March 8th, 1910 – A License to Fly

Today-In-History

On March 8th 1910, Raymonde de Laroche became the first woman in the world to receive a pilot license when the Aero-Club of France issued her license #36 of the Fédération Aéronautique Internationale (International Aeronautics Federation or F.A.I.).

Raymonde_de_LaRoche_HeadIn October 1909, de Laroche appealed to her friend, aviator and aeroplane builder Charles Voisin, to instruct her in how to fly. On October 22nd, 1909, de Laroche went to the Voisin brothers’ base of operations at Chalons, 90 miles (140 km) east of Paris. Voisin’s aircraft could only seat one person, so she operated the plane by herself while he stood on the ground and gave instructions. After she mastered taxiing around the airfield, she lifted off and flew 300 yards (270 m). De Laroche’s flight is often cited as the first by a woman in a powered heavier-than-air craft; there is evidence that two other women, P. Van Pottelsberghe and Thérèse Peltier had flown the previous year with Henri Farman and Delagrange respectively.

Decades later, aviation journalist Harry Harper wrote that until de Laroche made her celebrated flight on the Voisin she had never flown except once, for a short hop, as a passenger; when she first took the controls Charles Voisin expressly forbade her to attempt a flight; and after taxiing twice across the airfield she took off, flying “ten or fifteen feet high” and handling the controls with “cool, quick precision”.

Mme._la_Baronne_de_Laroche,_aviatrice,_au_poste_de_direction_d'un_biplan_Voisin_(c._1910)Although Gabriel Voisin wrote “… my brother [was] entirely under her thumb”, the story of de Laroche as a headstrong woman making the flight after scant preparation and against Charles Voisin’s orders almost certainly romanticises what actually took place. Flight magazine, a week after the flight, reported: “For some time the Baroness has been taking lessons from M. Chateau, the Voisin instructor, at Chalons, and on Friday of last week she was able to take the wheel for the first time. This initial voyage into the air was only a very short one, and terra firma was regained after 300 yards (270 m).” Flight was also responsible for bestowing the title “Baroness” upon de Laroche, as she was not of noble birth. Flight added that on the following day she circled the flying field twice, “the turnings being made with consummate ease. During this flight of about four miles (6 km) there was a strong gusty wind blowing, but after the first two turnings the Baroness said that it did not bother her, as she had the machine completely under control.”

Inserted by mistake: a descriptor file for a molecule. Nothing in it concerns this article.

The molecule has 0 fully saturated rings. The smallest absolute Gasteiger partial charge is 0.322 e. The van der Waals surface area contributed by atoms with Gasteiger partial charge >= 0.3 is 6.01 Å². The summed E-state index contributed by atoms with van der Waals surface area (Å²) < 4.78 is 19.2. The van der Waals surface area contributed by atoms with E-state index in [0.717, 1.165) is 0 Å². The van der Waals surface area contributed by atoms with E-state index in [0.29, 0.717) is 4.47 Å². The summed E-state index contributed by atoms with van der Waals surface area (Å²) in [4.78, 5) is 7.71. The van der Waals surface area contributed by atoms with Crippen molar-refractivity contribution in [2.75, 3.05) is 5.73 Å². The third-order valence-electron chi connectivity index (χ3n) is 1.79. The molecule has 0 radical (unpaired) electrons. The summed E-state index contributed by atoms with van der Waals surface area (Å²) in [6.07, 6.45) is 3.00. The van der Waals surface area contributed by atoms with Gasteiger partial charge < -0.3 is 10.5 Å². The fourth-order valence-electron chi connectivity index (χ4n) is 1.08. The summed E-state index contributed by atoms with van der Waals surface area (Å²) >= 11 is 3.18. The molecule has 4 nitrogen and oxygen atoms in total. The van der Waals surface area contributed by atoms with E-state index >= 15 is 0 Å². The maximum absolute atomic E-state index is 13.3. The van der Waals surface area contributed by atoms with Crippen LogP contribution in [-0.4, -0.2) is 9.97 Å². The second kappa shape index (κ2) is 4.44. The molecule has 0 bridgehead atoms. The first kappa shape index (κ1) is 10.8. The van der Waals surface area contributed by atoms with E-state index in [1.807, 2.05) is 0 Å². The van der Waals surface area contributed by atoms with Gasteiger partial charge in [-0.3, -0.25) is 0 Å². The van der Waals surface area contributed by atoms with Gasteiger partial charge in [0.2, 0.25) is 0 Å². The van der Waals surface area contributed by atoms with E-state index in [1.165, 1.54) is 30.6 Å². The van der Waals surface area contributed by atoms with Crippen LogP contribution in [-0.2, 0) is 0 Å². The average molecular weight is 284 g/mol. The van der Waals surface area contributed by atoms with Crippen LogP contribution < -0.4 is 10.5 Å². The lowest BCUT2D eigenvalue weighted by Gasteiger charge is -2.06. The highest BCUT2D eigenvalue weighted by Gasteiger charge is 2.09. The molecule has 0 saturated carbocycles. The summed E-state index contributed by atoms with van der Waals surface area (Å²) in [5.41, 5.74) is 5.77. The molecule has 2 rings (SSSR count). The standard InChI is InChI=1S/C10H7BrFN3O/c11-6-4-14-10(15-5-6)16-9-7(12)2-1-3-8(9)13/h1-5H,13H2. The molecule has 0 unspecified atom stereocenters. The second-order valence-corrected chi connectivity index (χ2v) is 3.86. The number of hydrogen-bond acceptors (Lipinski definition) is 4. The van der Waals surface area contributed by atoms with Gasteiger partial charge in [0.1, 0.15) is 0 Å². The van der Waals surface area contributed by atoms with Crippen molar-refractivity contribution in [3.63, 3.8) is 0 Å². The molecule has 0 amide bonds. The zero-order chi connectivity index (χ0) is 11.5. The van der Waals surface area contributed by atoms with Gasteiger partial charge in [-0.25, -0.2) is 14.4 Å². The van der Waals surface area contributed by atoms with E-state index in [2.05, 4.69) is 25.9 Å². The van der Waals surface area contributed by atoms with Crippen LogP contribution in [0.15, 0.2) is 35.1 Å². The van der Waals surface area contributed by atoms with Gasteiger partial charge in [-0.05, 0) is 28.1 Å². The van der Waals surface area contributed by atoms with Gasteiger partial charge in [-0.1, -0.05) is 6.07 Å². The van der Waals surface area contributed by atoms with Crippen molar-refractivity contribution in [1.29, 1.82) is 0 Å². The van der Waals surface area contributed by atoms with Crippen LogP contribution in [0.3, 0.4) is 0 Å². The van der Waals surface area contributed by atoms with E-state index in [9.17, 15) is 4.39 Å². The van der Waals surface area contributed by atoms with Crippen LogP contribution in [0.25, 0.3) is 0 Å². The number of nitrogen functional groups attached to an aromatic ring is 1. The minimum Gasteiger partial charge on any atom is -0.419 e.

Raymonde_de_Laroche_in_her_Voisin_biplane,_Reims_air_show_-_191007

De Laroche participated in aviation meetings at Heliopolis in Egypt as well as Saint Petersburg, Budapest and Rouen. During the show in St. Petersburg, she was personally congratulated by Tsar Nicholas II. There, she was presented once again as “Baroness” de Laroche. Thereafter, the title became commonly used.

In July 1910 de Laroche was participating in the week-long airshow at Reims in France. On July 8th her aeroplane crashed and she suffered such severe injuries that her recovery was in doubt, but two years later she was fit again and had returned to flying. On September 26th, 1912 she and Charles Voisin were involved in a car crash. Voisin was killed, and she was severely injured.

On November 25th, 1913 de Laroche won the Aero-Club of France’s Femina Cup for a non-stop long-distance flight of over 4 hours duration. During World War I, as flying was considered too dangerous for women, she served as a military driver, chauffeuring officers from the rear zones to the front under fire.

“Today in History” on The Pandora Society dot com is primarily focused on Victorian and Edwardian history and does not always have a direct connection to Steampunk, Dieselpunk, or whatever punk; in fact it rarely does, but it is our hope that in sharing these historical events they might serve as some inspiration to the writers in our community to create potential alternative history stories which we look forward to reading 🙂


 

 

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